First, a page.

The Complete Illustrated Lewis Carroll
As well as the complete Alice in Wonderland and Through the Looking Glass (with John Tenniel's original illustrations) and The Hunting of the Snark, this edition contains the whole bewildering range of Carroll's verses, puzzles, 'phantasmagoria' and stories, plus a miscellany of letters and prose pieces on topics that include women students, vivisection and dining-room etiquette.
A Bibliography 1997–2013
This is the first definitive bibliography of JK Rowling's work, from the beloved Harry Potter series to the adult fiction published under her own name and the pseudonym Robert Galbraith. Compiled with the co-operation of Rowling herself, her agent and key publishing figures, it provides details of each English-language edition published in the UK and the USA. Including fascinating extracts from correspondence and archives, the book sheds new light on the author's career – and dispels many rumours.
Farnsworth's Classical English Rhetoric
We all use language to persuade other people, but some can do it more effectively than others. In this book, law professor Ward Farnsworth has produced a masterclass in eloquence, with passages drawn from some of the greatest writers and speakers of the English language. Organizing hundreds of these examples according to the devices they illustrate, from simple repetition to anticipating objections, he shows how to apply the powerful principles of classical rhetoric, one of the most ancient academic disciplines.
So Idle a Rogue
The Life and Death of Lord Rochester
Rake, libertine, satirist and poetic genius, John Wilmot, 2nd Earl of Rochester was one of the brightest luminaries at the court of Charles II. A man of extraordinary contradictions, he was notorious for the obscenity of his amorous verses yet also wrote some of the most moving and lyrical love poetry in the language. This biography reveals the truth beneath the brilliant facade of an unhappy, immensely talented man who eventually wanted no part of the world, or himself.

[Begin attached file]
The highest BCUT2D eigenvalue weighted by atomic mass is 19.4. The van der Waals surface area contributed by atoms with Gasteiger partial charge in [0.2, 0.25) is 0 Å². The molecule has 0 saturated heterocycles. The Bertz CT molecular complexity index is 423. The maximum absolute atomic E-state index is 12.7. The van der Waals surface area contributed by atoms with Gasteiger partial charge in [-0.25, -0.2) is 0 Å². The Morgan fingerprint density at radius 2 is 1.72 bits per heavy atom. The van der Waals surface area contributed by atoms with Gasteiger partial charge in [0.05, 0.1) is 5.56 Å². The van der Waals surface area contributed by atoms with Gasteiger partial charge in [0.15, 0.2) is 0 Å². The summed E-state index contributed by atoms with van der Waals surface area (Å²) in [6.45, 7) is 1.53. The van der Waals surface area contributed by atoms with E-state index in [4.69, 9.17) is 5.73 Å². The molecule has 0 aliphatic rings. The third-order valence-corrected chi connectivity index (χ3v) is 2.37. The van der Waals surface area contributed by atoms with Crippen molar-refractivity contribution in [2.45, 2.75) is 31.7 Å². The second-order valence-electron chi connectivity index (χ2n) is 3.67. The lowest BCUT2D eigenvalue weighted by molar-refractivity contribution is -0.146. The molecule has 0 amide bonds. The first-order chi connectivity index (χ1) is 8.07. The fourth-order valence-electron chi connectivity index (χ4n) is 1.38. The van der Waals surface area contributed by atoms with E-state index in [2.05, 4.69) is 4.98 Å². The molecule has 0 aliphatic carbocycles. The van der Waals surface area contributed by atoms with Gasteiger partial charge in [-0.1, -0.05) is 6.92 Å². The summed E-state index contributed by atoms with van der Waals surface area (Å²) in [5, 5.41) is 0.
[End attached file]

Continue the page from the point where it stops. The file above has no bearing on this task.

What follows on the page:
This first full biography of Leonard Woolf (1880–1969) goes beyond his familiar role as husband of Virginia and member of the Bloomsbury set. Glendinning explores the many posts he filled during his long life, including colonial administrator, publisher, political writer and journal editor, and provides a full and lively portrait of a highly intelligent and complex man, who made significant contributions to the intellectual debates of his day.
Modernism and Democracy
Literary Culture 1900-1930
The emergence of Anglo-American modernist literature coincided with that of the mass democratic state, yet writers such as Yeats, Eliot and Pound were notoriously hostile towards modern democracy. Focusing on poetry, Potter reassesses the relationship between modernism and democracy by analysing the reactions of a wide range by writers, including women such as Gertrude Stein, HD and Mina Loy, and argues that the widespread scepticism about mass democracy was central to the work of modernist women writers.